Due to the high price of organic honey, people often buy commercial honey advertised as pure, but the truth is that this fake honey contains numerous impurities. According to a study conducted by the Food Safety News, 76% of all types of honey sold in most supermarkets have been subjected to ultra-filtration, a process which removes wax traces and protein from the honey.
Chinese honey is one such example – it often contains antibiotics and metals and its origin is completely unknown. Here are a few brands of fake honey sold as “pure”:
The honeysold at Walgreen’s and CVS Pharmacy doesn’t contain pollen;
Certain packages of KFC and McDonald honey don’t contain pollen;
Honey Winnie the Pooh which can be bought at Walmart doesn’t contain pollen;
77% of the honey sold at Costco, Target and Sam’s Club don’t contain pollen.
The fake honey is also mixed with glucose or mead, and as our markets are flooded with this adulterated honey, you need to learn how to recognize it.
The first sign you can notice is the crystallization process – if the honey doesn’t crystallize over time, it is not organic. You should also read the label on the honey always – if it contains glucose or high fructose corn syrup, don’t buy it.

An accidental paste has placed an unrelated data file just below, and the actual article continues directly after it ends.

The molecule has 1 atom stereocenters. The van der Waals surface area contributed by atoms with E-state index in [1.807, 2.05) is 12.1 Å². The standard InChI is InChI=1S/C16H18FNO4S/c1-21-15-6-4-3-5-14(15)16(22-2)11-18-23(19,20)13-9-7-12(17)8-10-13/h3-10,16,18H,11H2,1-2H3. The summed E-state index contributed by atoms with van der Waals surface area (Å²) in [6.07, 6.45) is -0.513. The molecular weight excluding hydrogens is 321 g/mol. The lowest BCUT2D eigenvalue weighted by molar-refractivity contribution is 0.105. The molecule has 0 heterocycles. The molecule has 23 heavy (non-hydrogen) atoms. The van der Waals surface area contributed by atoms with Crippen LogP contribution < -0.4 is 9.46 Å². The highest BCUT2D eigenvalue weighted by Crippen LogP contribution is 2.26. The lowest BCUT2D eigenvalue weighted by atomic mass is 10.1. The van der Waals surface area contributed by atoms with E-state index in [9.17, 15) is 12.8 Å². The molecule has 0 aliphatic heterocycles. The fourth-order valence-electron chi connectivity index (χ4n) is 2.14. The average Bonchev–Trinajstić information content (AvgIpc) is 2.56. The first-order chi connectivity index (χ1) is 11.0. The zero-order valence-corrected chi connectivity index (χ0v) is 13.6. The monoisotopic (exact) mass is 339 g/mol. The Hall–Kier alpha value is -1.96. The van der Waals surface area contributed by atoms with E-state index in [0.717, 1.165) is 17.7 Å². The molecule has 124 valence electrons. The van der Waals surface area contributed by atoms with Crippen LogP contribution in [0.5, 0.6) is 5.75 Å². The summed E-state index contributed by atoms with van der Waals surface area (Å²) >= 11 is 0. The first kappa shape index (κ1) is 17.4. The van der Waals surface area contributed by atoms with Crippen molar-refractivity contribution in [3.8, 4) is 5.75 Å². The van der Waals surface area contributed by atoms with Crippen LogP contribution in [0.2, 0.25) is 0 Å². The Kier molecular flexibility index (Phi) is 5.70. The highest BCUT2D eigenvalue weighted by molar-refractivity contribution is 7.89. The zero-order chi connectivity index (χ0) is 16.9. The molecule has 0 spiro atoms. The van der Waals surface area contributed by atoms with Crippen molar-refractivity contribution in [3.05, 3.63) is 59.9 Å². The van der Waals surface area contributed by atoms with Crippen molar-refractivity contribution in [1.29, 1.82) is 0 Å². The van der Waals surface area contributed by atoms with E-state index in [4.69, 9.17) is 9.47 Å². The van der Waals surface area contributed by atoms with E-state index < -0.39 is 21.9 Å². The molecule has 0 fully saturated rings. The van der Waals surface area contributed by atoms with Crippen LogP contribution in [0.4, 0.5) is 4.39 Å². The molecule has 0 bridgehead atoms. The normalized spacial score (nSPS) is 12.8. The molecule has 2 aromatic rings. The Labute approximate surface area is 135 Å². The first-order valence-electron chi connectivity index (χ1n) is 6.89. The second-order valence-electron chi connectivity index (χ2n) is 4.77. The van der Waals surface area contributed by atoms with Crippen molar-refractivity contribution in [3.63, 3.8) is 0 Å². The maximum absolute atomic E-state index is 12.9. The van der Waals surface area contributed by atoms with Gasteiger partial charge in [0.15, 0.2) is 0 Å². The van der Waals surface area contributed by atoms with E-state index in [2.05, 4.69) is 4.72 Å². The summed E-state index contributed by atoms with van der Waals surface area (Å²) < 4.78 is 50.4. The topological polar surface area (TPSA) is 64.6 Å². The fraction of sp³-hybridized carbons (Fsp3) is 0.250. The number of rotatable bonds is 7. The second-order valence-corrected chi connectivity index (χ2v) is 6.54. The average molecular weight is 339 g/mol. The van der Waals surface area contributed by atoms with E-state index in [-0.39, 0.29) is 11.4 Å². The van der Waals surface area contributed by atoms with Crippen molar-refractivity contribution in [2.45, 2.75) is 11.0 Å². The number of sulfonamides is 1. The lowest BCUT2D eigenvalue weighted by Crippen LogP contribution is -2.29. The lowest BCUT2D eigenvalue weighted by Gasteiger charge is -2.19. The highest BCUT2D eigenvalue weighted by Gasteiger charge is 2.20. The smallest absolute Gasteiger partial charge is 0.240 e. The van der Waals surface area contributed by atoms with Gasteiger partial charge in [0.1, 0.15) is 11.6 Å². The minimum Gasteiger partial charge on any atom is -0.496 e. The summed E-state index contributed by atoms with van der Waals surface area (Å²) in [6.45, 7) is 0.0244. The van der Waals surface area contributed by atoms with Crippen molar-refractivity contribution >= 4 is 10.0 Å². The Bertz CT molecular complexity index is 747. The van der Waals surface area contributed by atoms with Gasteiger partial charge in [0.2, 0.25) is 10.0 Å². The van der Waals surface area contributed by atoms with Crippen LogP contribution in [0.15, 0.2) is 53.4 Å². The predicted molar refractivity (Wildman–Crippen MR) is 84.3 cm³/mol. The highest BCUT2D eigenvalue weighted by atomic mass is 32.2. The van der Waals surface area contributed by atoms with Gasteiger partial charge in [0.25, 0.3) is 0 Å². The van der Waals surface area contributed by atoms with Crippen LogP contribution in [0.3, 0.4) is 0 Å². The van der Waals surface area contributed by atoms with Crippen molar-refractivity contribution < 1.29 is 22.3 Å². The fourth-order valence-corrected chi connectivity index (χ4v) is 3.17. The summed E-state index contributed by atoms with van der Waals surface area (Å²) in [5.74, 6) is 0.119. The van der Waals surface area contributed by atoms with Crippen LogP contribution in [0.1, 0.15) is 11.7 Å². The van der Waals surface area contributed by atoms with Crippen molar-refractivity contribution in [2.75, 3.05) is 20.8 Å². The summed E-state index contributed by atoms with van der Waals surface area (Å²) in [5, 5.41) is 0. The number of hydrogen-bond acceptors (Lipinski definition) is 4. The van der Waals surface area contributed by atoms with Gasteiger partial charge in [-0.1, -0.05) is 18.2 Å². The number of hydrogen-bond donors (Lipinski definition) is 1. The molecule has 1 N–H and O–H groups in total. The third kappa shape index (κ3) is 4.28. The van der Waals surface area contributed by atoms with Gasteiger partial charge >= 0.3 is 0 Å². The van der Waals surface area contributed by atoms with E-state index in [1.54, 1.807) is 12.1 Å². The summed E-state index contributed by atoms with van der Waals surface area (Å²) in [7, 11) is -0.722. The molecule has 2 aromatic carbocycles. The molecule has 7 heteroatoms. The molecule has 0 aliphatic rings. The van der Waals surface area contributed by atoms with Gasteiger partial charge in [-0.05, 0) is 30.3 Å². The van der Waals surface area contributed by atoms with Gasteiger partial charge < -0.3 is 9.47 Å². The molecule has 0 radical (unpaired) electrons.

You can try some simple tests to determine if the honey you’ve bought is pure. Add a few iodine drops in a glass of water, then add honey and see if it turns blue – if it does, it contains corn starch and is impure.
Add a couple drops of vinegar in a glass of water and honey – if the honey foams, it contains plaster.
Lighting some honey can also show you if it’s pure. Light a small amount with a match and see the reaction – if the honey burns, it is pure.
Put a tablespoon of honey in a glass of water and watch if it dissolves -if it does, it is fake.